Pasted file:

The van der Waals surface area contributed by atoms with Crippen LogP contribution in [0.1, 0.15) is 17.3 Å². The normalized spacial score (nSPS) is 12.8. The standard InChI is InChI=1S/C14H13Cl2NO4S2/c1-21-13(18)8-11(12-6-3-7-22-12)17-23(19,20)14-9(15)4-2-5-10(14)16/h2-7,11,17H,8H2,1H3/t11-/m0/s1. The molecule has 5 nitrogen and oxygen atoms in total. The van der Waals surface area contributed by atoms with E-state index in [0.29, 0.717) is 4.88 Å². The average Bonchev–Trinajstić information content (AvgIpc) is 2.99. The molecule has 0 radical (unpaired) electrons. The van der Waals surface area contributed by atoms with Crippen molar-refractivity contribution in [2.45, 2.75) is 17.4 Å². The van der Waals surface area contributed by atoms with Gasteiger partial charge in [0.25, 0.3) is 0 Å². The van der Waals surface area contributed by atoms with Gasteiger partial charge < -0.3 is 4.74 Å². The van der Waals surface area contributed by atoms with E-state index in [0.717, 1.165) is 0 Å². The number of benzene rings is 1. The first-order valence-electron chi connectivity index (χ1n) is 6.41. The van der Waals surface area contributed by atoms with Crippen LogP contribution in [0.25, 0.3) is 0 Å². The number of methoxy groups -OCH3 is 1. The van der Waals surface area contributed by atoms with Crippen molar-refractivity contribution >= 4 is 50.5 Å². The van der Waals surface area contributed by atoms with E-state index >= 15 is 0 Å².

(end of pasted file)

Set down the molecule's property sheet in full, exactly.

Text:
The van der Waals surface area contributed by atoms with Crippen LogP contribution in [0.1, 0.15) is 17.3 Å². The normalized spacial score (nSPS) is 12.8. The standard InChI is InChI=1S/C14H13Cl2NO4S2/c1-21-13(18)8-11(12-6-3-7-22-12)17-23(19,20)14-9(15)4-2-5-10(14)16/h2-7,11,17H,8H2,1H3/t11-/m0/s1. The molecule has 5 nitrogen and oxygen atoms in total. The van der Waals surface area contributed by atoms with E-state index in [0.29, 0.717) is 4.88 Å². The average Bonchev–Trinajstić information content (AvgIpc) is 2.99. The molecule has 0 radical (unpaired) electrons. The van der Waals surface area contributed by atoms with Crippen molar-refractivity contribution in [2.45, 2.75) is 17.4 Å². The van der Waals surface area contributed by atoms with Gasteiger partial charge in [0.25, 0.3) is 0 Å². The van der Waals surface area contributed by atoms with Gasteiger partial charge < -0.3 is 4.74 Å². The van der Waals surface area contributed by atoms with E-state index in [0.717, 1.165) is 0 Å². The number of benzene rings is 1. The first-order valence-electron chi connectivity index (χ1n) is 6.41. The van der Waals surface area contributed by atoms with Crippen LogP contribution in [0.25, 0.3) is 0 Å². The number of methoxy groups -OCH3 is 1. The van der Waals surface area contributed by atoms with Crippen molar-refractivity contribution >= 4 is 50.5 Å². The van der Waals surface area contributed by atoms with E-state index >= 15 is 0 Å².